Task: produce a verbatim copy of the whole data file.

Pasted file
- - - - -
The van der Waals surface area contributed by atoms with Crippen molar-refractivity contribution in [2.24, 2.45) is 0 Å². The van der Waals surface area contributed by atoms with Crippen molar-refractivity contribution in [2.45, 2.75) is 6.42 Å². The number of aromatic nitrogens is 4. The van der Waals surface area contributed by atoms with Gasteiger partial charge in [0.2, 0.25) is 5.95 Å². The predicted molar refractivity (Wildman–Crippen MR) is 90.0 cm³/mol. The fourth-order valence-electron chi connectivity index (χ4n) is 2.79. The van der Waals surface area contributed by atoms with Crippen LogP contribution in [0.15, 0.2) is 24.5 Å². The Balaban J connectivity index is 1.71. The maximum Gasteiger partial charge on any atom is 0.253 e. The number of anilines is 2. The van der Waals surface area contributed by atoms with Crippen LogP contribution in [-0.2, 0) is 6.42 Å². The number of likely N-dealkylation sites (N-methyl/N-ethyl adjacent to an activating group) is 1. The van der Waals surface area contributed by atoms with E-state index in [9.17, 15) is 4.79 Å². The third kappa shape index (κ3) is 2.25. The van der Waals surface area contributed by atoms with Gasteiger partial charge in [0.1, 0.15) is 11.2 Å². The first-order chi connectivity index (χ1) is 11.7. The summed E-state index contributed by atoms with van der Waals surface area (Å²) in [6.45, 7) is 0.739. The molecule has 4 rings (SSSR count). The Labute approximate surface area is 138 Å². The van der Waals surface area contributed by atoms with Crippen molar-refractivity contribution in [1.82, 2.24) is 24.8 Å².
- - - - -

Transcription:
The van der Waals surface area contributed by atoms with Crippen molar-refractivity contribution in [2.24, 2.45) is 0 Å². The van der Waals surface area contributed by atoms with Crippen molar-refractivity contribution in [2.45, 2.75) is 6.42 Å². The number of aromatic nitrogens is 4. The van der Waals surface area contributed by atoms with Gasteiger partial charge in [0.2, 0.25) is 5.95 Å². The predicted molar refractivity (Wildman–Crippen MR) is 90.0 cm³/mol. The fourth-order valence-electron chi connectivity index (χ4n) is 2.79. The van der Waals surface area contributed by atoms with Crippen LogP contribution in [0.15, 0.2) is 24.5 Å². The Balaban J connectivity index is 1.71. The maximum Gasteiger partial charge on any atom is 0.253 e. The number of anilines is 2. The van der Waals surface area contributed by atoms with Crippen LogP contribution in [-0.2, 0) is 6.42 Å². The number of likely N-dealkylation sites (N-methyl/N-ethyl adjacent to an activating group) is 1. The van der Waals surface area contributed by atoms with E-state index in [9.17, 15) is 4.79 Å². The third kappa shape index (κ3) is 2.25. The van der Waals surface area contributed by atoms with Gasteiger partial charge in [0.1, 0.15) is 11.2 Å². The first-order chi connectivity index (χ1) is 11.7. The summed E-state index contributed by atoms with van der Waals surface area (Å²) in [6.45, 7) is 0.739. The molecule has 4 rings (SSSR count). The Labute approximate surface area is 138 Å². The van der Waals surface area contributed by atoms with Crippen molar-refractivity contribution in [1.82, 2.24) is 24.8 Å².